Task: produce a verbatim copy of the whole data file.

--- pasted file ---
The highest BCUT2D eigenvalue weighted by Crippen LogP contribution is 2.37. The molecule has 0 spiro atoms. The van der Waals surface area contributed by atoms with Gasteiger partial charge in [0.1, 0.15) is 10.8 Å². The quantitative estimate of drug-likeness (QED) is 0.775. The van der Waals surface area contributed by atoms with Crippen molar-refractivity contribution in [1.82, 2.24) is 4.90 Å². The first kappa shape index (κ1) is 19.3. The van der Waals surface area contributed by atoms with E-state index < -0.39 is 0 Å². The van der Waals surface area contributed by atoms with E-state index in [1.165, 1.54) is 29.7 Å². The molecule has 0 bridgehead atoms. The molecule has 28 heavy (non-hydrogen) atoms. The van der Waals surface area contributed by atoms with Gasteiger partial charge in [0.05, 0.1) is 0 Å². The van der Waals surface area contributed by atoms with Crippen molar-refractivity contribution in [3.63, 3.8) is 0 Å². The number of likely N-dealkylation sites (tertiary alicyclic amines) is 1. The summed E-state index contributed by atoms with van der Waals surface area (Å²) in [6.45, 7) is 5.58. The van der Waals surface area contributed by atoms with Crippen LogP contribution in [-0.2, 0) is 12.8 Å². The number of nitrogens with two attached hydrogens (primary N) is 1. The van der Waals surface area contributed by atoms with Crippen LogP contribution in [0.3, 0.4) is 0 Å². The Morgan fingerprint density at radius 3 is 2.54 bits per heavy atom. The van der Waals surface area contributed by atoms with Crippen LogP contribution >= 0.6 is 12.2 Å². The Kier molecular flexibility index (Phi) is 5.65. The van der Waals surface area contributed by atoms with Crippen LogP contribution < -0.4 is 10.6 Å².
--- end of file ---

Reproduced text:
The highest BCUT2D eigenvalue weighted by Crippen LogP contribution is 2.37. The molecule has 0 spiro atoms. The van der Waals surface area contributed by atoms with Gasteiger partial charge in [0.1, 0.15) is 10.8 Å². The quantitative estimate of drug-likeness (QED) is 0.775. The van der Waals surface area contributed by atoms with Crippen molar-refractivity contribution in [1.82, 2.24) is 4.90 Å². The first kappa shape index (κ1) is 19.3. The van der Waals surface area contributed by atoms with E-state index < -0.39 is 0 Å². The van der Waals surface area contributed by atoms with E-state index in [1.165, 1.54) is 29.7 Å². The molecule has 0 bridgehead atoms. The molecule has 28 heavy (non-hydrogen) atoms. The van der Waals surface area contributed by atoms with Gasteiger partial charge in [0.05, 0.1) is 0 Å². The van der Waals surface area contributed by atoms with Crippen molar-refractivity contribution in [3.63, 3.8) is 0 Å². The number of likely N-dealkylation sites (tertiary alicyclic amines) is 1. The summed E-state index contributed by atoms with van der Waals surface area (Å²) in [6.45, 7) is 5.58. The van der Waals surface area contributed by atoms with Crippen LogP contribution in [-0.2, 0) is 12.8 Å². The number of nitrogens with two attached hydrogens (primary N) is 1. The van der Waals surface area contributed by atoms with Crippen LogP contribution in [0.3, 0.4) is 0 Å². The Morgan fingerprint density at radius 3 is 2.54 bits per heavy atom. The van der Waals surface area contributed by atoms with Crippen LogP contribution >= 0.6 is 12.2 Å². The Kier molecular flexibility index (Phi) is 5.65. The van der Waals surface area contributed by atoms with Crippen LogP contribution < -0.4 is 10.6 Å².